The emails urge the recipient to open an attachment related to the latest Israeli operation known as pillar of Defense.
Or Lot's wife looking back and turning into a pillar of salt.
pillar, who spent 28 years at the CIA, is now a professor at Georgetown University.
And, to pay for some trivial new help for the poor, far too many cuts are made to that pillar of the Great Society, Medicare.
Engaging directly with the tribal population must be the second pillar in any partnership.
Well for me it was not the Abyss which yawns at the end of pillar Hall.
The pillar split up its whole length at that look from Hrymer's eyes.
Isis then begged the pillar, took it down, took out the chest, and cried so loud that the younger son of the king died of fright.
He flung it, not at the pillar this time, but at Hrymer's head.
If a pillar was too long for its companion, it was shortened without reference to its diameters or form.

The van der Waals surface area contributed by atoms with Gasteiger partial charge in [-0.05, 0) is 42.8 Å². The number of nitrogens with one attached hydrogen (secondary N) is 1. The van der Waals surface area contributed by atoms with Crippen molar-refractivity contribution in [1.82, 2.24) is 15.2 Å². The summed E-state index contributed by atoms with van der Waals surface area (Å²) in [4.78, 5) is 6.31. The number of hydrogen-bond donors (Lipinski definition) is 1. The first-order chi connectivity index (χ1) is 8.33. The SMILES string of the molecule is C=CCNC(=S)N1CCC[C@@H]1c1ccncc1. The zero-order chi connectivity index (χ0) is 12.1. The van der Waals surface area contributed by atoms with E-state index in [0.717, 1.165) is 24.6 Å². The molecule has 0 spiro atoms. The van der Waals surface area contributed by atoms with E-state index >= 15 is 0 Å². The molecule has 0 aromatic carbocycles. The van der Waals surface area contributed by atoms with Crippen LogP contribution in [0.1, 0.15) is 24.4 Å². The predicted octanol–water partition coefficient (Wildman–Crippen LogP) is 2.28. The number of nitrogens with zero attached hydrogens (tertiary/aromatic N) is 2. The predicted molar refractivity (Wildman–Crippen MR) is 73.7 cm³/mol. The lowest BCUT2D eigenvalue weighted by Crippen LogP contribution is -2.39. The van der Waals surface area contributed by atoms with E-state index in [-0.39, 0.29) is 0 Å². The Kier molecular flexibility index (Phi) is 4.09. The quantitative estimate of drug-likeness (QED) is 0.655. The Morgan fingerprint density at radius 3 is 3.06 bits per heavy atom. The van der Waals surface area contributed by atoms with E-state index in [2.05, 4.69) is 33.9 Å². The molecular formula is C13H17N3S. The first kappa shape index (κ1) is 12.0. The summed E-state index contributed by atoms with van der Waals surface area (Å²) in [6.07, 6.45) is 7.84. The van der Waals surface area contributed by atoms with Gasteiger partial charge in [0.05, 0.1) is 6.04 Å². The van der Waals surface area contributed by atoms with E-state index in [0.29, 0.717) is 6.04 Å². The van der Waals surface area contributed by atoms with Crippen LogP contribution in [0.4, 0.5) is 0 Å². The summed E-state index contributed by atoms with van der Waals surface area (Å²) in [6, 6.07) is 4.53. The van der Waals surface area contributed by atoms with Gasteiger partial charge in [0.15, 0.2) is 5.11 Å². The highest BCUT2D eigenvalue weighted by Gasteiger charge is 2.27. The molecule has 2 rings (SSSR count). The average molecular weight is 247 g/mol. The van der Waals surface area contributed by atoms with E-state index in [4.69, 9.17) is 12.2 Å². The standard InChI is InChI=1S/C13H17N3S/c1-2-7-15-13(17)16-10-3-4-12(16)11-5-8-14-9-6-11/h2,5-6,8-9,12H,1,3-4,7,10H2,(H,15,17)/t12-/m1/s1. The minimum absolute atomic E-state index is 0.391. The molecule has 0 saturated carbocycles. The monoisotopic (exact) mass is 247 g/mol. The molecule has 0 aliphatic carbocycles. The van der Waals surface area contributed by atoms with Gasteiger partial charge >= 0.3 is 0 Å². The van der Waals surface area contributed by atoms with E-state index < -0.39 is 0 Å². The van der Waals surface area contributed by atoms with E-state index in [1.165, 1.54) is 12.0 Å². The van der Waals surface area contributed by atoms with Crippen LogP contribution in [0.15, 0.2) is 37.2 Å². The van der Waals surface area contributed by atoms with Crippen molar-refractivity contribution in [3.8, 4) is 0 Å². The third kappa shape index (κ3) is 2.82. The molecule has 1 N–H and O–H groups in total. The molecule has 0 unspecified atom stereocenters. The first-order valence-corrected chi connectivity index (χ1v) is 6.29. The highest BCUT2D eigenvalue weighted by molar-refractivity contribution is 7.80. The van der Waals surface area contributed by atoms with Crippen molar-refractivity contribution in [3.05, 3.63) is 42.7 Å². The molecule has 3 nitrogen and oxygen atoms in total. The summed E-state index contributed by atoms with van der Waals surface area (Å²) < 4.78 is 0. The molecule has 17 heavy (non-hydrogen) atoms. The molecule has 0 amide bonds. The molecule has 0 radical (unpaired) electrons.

c.1200, from Old French piler "pillar, column, pier" (12c., Modern French pilier) and directly from Medieval Latin pilare, from Latin pila "pillar, stone barrier." Figurative sense of "prop or support of an institution or community" is first recorded early 14c. Phrase pillar to post is c.1600, originally of tennis, exact meaning obscure.
pillar pil·lar (pĭl'ər)
A structure or part that provides support and resembles a column or pillar.
used to support a building (Judg. 16:26, 29); as a trophy or memorial (Gen. 28:18; 35:20; Ex. 24:4; 1 Sam. 15:12, A.V., "place," more correctly "monument," or "trophy of victory," as in 2 Sam. 18:18); of fire, by which the Divine Presence was manifested (Ex. 13:2). The "plain of the pillar" in Judg. 9:6 ought to be, as in the Revised Version, the "oak of the pillar", i.e., of the monument or stone set up by Joshua (24:26).